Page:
Graham VK5KGP; Larry VK5LY/m; David VK5DGR (qrp); Brian VK5FMID; Ray VK3HSR; Bill VK5MBD; Col VK5HCF (qrp); Tom VK5EE (qrp); Tom VK5FTRG; Nick VK3ANL; Paul VK5FUZZ; Bernard VK3AMB; Allen VK3HRA; Bruce VK3IG; Ron VK3AFW; Nev VK5WG; Brian VK3MCD/2; Rohan VK5FVBR; Andrew VK1NAM/p (SOTA); and Dave VK4OZY/p (SOTA.


Friends of Cox Scrub Conservation Park 2012, Friends of Cox Scrub Conservation Park, Ashbourne, South Australia, viewed 30th December 2013, <;

South Australian Tourism Commission 2013, South australian Tourism Commission, Adelaide, South Australia, viewed 30th December 2013, <http://;

Wikimapia, 2013, viewed 30th December, 2013, <;

How to attract Chasers and Hunters

I was recently asked by an amateur who has been bitten by the ‘portable bug’ as to how they could ‘spot’ themselves for parks activity & thus attract callers.  And listening on air in the past couple of days, it has been evident that it has been a little bit of a struggle during a weekday for some ops to pick up the required number of 10 QSO’s for the WorldWide Flora Fauna (WWFF) program.  I know that in the past there have been a few unsuccessful SOTA & Parks activations here in VK5.  Not many, but enough to perhaps discourage activators.

So I thought I would point out the various websites & spotting / alert facilities which should help you in filling up your logbook.  And I’ve also included a few tips I’ve found when operating QRP from a summit or a park myself.

I would welcome all of the other regular SOTA & Parks Activators / Chasers / Hunters to comment with their own tips & suggestions.

If you are a SOTA Chaser, or Parks Hunter, please do your best to advertise that the Activator is out there.  Don’t just work them and leave it at that.  If they are not already on there, place them on SOTAwatch, parksnpeaks, etc.  Your contribution as a Chaser / Hunter may help the Activator qualify a SOTA peak or a WWFF Park.  It may also help another keen Summit or Parks Chaser / Hunter, to add another summit / park under their belt.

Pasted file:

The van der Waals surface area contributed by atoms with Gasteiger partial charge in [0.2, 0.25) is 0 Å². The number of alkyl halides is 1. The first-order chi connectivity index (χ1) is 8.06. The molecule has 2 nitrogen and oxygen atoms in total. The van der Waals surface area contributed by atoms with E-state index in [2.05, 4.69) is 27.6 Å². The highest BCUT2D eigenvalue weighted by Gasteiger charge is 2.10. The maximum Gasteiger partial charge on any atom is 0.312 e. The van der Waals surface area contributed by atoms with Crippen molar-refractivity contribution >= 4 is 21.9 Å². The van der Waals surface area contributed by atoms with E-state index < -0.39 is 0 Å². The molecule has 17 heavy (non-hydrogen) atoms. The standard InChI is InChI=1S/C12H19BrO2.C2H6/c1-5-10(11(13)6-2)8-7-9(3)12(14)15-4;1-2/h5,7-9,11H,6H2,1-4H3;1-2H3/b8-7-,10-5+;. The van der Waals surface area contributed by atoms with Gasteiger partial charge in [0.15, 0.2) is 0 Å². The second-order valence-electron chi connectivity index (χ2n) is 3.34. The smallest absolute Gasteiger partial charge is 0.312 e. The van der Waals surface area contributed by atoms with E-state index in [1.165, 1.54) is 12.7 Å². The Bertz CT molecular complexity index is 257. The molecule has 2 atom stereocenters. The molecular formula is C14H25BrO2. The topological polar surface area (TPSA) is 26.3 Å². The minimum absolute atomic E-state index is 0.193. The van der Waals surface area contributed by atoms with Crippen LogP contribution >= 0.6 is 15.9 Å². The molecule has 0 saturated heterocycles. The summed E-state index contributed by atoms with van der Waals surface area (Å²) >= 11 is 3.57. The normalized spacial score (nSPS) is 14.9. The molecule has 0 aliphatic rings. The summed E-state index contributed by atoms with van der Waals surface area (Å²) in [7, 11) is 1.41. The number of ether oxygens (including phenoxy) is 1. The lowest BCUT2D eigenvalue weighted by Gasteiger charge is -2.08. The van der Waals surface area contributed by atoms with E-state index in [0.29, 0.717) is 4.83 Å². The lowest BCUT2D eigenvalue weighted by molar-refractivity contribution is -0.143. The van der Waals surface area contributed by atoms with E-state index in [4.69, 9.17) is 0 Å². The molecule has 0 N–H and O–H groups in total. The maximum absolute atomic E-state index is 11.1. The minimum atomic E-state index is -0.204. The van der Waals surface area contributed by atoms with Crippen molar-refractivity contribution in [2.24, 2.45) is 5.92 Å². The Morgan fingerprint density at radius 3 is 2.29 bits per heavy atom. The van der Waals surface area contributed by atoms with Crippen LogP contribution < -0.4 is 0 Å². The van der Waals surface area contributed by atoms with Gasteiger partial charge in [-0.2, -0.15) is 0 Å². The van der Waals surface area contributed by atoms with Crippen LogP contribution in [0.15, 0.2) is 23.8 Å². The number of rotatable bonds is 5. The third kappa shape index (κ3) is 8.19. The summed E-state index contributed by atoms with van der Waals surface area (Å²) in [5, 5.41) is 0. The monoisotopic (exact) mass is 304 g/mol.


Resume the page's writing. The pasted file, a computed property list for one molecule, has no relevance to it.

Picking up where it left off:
Summits on  the Air…..

The first point of call for SOTA is SOTAwatch2 of course.  Here you can view the ‘Latest Spots’ and ‘Upcoming Activations’.

As a Chaser, you can ‘spot’ an Activator.  Many keen SOTA Chasers keep a watchful eye on the SOTAwatch2 site.  And even if they are not near their computer, and viewing SOTAwatch, the introduction of various phone apps such as SOTAGoat and Rucksack radio will alert the keen Chaser to the ‘spot’.

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And of course you can post an intended activation as an activator.  For the vast majority of activators, SOTAWatch is used to very good effect.  Some activators find that adding an alert for a planned summit, places pressure on them regarding arrival time on the top of the summit.  But nowadays the vast majority of SOTA Chasers are well aware of the various anomalies that come in to play when reaching a summit on time.

There is also the SOTAwatch 2 reflector.

The SOTAwatch Reflector is an extension of the SOTAwatch facility.  Recently the SOTAwatch reflector has been put to very good use when advertising planned activations involving Europe – Australia contacts.

And there is the SOTA Australia Yahoo Group.

Many SOTA activators place their intended activations onto this site which has numerous members all around Australia.  If you place your intentions here, it is exposing your intended activation to a wider audience.

And why not also try the DX cluster.  Remember the ‘DX Code of Conduct’.  It is impolite to self spot (spot your own call sign) unless you are desperately trying to drum up activity on an open but quiet band.  But as a SOTA Chaser, why not spot the Activator you just worked, on the DX Cluster.  The bigger the audience the better !


VK5 National & Conservation Parks Award…..

With the VK5 National & Conservation Parks Award there are a number of different options open to you to ‘advertise’ your intended activation.  Sadly, at this time, there are no phone apps to alert you of activators being on a particular frequency in a South Australian National or Conservation park.  But this is being worked on.  To help you achieve success and lots of QSO’s in the log, try adding your intentions to the following sources.

There is the SANPCPA Yahoo Group.  This has members from all across Australia, and Activators are encouraged to place their intended activation/s on the Yahoo Group as a message.  Hunters have also placed messages on the group, announcing that they have just worked an Activator.  This is welcomed.